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Happy New Year and Happy National Mentoring Month! Throughout the month we have seen posts, tweets and stories about the importance of mentoring. This is why The National Mentoring Partnership (MENTOR) and the Harvard T.H. Chan School of Public Health started National Mentoring Month back in 2002. National Mentoring Month focuses national attention on the need for mentors to ensure positive effect in young people. 1 in 3 young people will grow up without a mentor. Mentoring makes a difference, especially for underrepresented students who are interested in STEM fields. When students have science mentors it gives them the opportunity to learn about different science career options and build a positive support system.
Since today is the last event of National Mentoring Month (#ThankYourMentor day) and this is my first blog post of 2018 what better time to share how mentoring has made an impact on my science journey. I believe in the impact of mentors and encourage you to mentor someone new. In honor of #ThankYourMentor day I am going to share a few of my mentoring experiences.
As I mentioned in my Mentoring Series, mentoring at all stages is essential for students in the STEM fields, especially underrepresented minority students. When I was in high school one of my teachers noticed I was good in science and convinced me to get involved with MESA, which is the Maryland Mathematics, Engineering Science Achievement Initiative. Maryland MESA advocates for STEM education and increasing the number of STEM graduates in Maryland. They support students exposure to science through science fairs, mathematics competitions, mentoring, summer programs and much more. Thank you, Maryland MESA for being an advocate for STEM education.
My hard work and mentoring paid off and I received the Gates Millennium Scholarship. This was a blessing because my parents could not afford to send me to college. This scholarship fully funded my undergraduate education to the school of my choice as well as pay for a portion my graduate education. Thank you, Bill and Melinda Gates and the Gates Millennium Scholars Program for giving me the opportunity go to college and graduate school.
As a STEM undergraduate, I took full advantage of the opportunities offered by the Office of Diversity and had many conversations with Dr. Amy Freeman. I participated in two pre-freshmen diversity programs: Pre-First Year in Science and Engineering (PREF) Program and the Women in Engineering Program Orientation (WEPO). The PREF Program was an academic summer bridge program. WEPO was a three-day interactive orientation for first-year students filled with seminars, workshops and activities to prepare women for a successful career in STEM. These mentoring experiences helped shaped me into the scientist I am today and inspired me to share information to help the next generation of scientists. Thank you, PREF, WEPO, Dr. Amy Freeman and all of my mentors.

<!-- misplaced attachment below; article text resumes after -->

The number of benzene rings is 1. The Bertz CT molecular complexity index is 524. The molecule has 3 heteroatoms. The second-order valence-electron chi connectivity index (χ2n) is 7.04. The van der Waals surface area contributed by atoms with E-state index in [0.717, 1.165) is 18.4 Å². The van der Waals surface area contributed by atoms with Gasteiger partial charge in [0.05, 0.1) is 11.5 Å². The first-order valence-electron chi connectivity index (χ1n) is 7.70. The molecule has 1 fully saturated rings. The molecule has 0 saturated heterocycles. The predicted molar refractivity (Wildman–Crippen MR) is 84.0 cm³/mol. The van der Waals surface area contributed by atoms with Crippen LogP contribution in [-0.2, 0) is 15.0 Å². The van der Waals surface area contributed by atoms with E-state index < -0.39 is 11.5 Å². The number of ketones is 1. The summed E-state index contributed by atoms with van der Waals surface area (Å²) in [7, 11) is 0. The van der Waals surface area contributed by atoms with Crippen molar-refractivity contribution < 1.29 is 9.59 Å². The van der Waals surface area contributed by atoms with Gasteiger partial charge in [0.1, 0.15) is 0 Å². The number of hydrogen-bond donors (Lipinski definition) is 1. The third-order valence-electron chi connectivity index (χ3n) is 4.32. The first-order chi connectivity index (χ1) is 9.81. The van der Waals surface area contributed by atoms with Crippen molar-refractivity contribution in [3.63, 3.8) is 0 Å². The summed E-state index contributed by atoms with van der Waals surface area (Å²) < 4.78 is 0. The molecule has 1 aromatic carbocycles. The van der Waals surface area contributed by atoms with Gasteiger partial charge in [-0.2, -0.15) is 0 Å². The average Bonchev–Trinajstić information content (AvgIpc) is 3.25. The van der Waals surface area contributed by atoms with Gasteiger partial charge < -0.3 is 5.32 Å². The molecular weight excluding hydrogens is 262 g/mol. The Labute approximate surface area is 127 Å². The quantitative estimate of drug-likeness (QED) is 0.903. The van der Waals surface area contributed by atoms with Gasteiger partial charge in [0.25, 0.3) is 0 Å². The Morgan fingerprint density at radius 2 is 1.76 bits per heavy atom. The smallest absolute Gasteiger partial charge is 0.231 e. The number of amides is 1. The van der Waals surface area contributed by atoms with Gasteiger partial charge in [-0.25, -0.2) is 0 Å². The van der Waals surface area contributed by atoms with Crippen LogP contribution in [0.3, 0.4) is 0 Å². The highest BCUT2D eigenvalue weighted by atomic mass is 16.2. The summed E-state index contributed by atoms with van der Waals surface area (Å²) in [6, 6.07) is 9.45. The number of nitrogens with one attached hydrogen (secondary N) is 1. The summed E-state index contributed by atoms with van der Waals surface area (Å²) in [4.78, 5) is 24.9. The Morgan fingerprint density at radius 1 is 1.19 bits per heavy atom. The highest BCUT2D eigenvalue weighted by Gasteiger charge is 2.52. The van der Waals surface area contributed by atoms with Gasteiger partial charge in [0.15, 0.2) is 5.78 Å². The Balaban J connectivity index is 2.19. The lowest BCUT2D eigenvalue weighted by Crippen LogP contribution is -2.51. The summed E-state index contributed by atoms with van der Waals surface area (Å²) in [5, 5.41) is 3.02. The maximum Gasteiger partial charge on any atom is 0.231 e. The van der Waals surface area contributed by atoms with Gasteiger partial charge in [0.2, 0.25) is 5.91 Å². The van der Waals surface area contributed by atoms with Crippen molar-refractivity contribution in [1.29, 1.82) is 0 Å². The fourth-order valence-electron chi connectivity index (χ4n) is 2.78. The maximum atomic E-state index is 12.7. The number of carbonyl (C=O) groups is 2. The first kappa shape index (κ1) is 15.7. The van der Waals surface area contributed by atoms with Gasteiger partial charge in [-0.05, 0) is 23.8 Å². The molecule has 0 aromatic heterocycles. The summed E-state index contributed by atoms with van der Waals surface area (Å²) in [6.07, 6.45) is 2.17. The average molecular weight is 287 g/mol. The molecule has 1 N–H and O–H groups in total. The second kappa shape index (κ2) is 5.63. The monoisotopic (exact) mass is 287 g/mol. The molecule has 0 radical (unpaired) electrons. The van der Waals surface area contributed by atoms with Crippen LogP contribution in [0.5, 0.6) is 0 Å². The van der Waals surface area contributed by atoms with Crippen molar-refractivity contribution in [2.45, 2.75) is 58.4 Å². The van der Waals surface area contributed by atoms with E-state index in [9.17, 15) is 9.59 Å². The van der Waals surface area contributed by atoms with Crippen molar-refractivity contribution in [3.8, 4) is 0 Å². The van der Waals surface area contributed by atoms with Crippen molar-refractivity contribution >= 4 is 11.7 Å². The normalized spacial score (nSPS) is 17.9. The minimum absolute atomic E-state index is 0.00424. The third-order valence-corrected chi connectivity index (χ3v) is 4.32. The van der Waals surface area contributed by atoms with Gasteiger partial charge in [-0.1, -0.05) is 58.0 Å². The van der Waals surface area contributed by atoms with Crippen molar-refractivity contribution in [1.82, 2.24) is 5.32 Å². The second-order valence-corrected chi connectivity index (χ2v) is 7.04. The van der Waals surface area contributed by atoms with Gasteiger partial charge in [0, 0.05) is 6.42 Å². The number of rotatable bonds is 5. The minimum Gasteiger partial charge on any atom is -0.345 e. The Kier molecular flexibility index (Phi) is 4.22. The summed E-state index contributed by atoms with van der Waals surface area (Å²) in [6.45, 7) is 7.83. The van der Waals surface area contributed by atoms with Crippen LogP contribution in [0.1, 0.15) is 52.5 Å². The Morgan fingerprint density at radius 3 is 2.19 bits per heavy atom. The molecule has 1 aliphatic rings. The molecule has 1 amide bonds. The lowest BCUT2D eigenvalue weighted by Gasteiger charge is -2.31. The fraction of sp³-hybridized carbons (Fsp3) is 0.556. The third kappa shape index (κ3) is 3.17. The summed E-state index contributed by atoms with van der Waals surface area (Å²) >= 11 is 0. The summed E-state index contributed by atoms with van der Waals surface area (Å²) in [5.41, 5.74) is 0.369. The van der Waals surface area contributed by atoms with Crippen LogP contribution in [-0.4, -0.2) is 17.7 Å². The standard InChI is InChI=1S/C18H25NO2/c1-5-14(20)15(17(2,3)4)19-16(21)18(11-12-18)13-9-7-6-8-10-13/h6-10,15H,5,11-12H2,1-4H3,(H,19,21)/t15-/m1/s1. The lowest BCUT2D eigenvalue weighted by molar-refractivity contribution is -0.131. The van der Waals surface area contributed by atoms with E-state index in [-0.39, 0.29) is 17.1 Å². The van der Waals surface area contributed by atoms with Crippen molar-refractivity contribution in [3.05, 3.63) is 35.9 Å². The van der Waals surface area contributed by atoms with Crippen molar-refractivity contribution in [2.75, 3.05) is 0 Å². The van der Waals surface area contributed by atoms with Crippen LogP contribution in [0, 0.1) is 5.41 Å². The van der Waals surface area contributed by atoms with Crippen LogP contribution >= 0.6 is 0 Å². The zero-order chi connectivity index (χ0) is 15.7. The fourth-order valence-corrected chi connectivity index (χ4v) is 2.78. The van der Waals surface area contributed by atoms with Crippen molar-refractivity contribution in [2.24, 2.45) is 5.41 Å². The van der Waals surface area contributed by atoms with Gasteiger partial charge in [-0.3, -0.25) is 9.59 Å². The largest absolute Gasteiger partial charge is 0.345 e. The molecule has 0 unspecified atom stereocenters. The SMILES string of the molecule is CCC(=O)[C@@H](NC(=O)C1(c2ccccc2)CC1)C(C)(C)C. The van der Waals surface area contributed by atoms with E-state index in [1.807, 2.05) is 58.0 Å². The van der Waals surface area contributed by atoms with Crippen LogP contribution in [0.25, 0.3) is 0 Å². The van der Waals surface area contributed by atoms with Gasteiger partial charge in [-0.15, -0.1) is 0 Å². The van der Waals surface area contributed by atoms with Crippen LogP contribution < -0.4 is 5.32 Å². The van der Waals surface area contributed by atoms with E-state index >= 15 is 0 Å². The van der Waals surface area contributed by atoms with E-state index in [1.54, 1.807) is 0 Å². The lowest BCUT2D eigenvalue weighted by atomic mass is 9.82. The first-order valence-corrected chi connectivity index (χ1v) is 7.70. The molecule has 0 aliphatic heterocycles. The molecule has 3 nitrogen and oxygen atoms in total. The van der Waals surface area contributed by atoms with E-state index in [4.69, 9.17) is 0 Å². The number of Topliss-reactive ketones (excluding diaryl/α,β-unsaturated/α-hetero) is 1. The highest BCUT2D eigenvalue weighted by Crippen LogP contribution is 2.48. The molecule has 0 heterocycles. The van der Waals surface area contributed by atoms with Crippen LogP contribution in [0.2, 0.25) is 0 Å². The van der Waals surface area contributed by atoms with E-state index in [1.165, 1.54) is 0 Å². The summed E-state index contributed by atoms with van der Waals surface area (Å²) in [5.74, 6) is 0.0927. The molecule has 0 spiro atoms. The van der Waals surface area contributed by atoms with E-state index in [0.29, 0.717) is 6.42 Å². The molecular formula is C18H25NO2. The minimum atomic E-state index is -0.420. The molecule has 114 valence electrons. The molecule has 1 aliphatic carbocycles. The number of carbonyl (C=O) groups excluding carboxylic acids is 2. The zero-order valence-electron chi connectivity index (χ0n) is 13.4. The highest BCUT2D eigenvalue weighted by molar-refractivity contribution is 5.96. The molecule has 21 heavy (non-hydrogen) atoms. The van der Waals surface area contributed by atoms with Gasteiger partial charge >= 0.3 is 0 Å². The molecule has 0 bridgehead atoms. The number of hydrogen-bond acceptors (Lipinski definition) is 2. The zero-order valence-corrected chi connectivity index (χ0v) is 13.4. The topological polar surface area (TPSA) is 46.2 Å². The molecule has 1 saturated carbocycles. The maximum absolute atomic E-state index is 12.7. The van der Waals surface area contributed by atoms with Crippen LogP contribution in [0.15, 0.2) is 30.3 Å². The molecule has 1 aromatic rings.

Fast forward a year or so I realized if I wanted to become a scientist I needed research experience. After exploring my options I came across the Minority Undergraduate Laboratory Research Experience (MURE) Program. This program gives students the opportunity to gain research experience and earn credit or a small stipend. As a MURE student, I gained one-year of research experience and realized that I am more interested in science than engineering. Thank you for the MURE Program, my lab-mates and mentors for showing me the way of the lab as an undergraduate.
Later on, in college and graduate school I leaned in with the support of the National Society of Black Engineers (NSBE), Women in Science and Engineering (WISE) Special Interest Group and the National GEM Consortium. I took on leadership roles and decided I wanted to include helping the next generation of scientists as part of my mission as a scientist. I continued working on my research, getting involved and eventually I found like-minded people in these organizations. NSBE was like a family and taught me so many things about being a leader. WISE gave me insight on how I could be a voice for African-American women in STEM and that we can break barriers. The GEM Grad Lab showed me that graduate school was for me and despite the challenges, I could do it. And I did it! Thank you NSBE, WISE, GEM, Dr. Huggans and Dr. Tull.
And lastly, I have to thank the science blogging community. I remembered reading The Thesis Whisperer and This Week in Virology and thinking the science and higher education community was missing something. Dr. Inger Mewburn (The Thesis Whisperer) encouraged me to start, Mademoiselle Scientist and share my journey as a woman in science. When I started this blog back in 2013 I did not know what to expect. I am grateful for the opportunity to share my story and see the science community grow. Thank you, science blogging community, Dr. Michael Johnson (blacksciblog), Dr. Tull, Vanguard STEM, #BLACKandSTEM and Donna (Science Mentor) for helping create a resourceful science community. I’m excited to see where 2018 will take me.
These are just a few of the mentoring experiences that have shaped me as a scientist and professional. My mentors have truly helped me along the process. I’m a ready to try new things and gain some new mentors. I want to learn more things, be a better mentor and better mentee.
Come join me on this journey. Again, I will like to thank all of my mentors!
How have your mentors helped you? Share a comment or write a blog post with #ThankYourMentor.